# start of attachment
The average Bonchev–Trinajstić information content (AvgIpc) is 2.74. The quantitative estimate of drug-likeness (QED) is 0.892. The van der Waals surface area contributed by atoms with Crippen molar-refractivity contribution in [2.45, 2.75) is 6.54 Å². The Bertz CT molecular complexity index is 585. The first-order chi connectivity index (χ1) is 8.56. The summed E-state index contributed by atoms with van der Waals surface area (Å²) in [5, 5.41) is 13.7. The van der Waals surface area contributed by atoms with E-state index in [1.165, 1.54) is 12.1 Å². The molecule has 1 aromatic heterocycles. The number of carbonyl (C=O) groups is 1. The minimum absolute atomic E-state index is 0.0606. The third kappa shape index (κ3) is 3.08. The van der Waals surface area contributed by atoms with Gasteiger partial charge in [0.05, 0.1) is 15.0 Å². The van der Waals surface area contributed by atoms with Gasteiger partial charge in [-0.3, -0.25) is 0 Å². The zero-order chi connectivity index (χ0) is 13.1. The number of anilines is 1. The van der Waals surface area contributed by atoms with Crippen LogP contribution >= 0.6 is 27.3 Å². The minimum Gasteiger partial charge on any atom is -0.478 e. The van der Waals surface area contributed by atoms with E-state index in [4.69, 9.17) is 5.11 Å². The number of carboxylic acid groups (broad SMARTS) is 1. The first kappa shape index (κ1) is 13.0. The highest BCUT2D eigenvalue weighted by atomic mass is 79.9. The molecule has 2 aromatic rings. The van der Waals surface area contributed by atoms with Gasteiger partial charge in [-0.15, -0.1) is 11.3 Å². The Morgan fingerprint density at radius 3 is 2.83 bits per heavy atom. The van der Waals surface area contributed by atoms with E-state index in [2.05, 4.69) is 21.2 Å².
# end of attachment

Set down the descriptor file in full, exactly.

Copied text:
The average Bonchev–Trinajstić information content (AvgIpc) is 2.74. The quantitative estimate of drug-likeness (QED) is 0.892. The van der Waals surface area contributed by atoms with Crippen molar-refractivity contribution in [2.45, 2.75) is 6.54 Å². The Bertz CT molecular complexity index is 585. The first-order chi connectivity index (χ1) is 8.56. The summed E-state index contributed by atoms with van der Waals surface area (Å²) in [5, 5.41) is 13.7. The van der Waals surface area contributed by atoms with E-state index in [1.165, 1.54) is 12.1 Å². The molecule has 1 aromatic heterocycles. The number of carbonyl (C=O) groups is 1. The minimum absolute atomic E-state index is 0.0606. The third kappa shape index (κ3) is 3.08. The van der Waals surface area contributed by atoms with Gasteiger partial charge in [0.05, 0.1) is 15.0 Å². The van der Waals surface area contributed by atoms with Gasteiger partial charge in [-0.3, -0.25) is 0 Å². The zero-order chi connectivity index (χ0) is 13.1. The number of anilines is 1. The van der Waals surface area contributed by atoms with Crippen LogP contribution >= 0.6 is 27.3 Å². The minimum Gasteiger partial charge on any atom is -0.478 e. The van der Waals surface area contributed by atoms with E-state index in [4.69, 9.17) is 5.11 Å². The number of carboxylic acid groups (broad SMARTS) is 1. The first kappa shape index (κ1) is 13.0. The highest BCUT2D eigenvalue weighted by atomic mass is 79.9. The molecule has 2 aromatic rings. The van der Waals surface area contributed by atoms with Gasteiger partial charge in [-0.15, -0.1) is 11.3 Å². The Morgan fingerprint density at radius 3 is 2.83 bits per heavy atom. The van der Waals surface area contributed by atoms with E-state index in [2.05, 4.69) is 21.2 Å².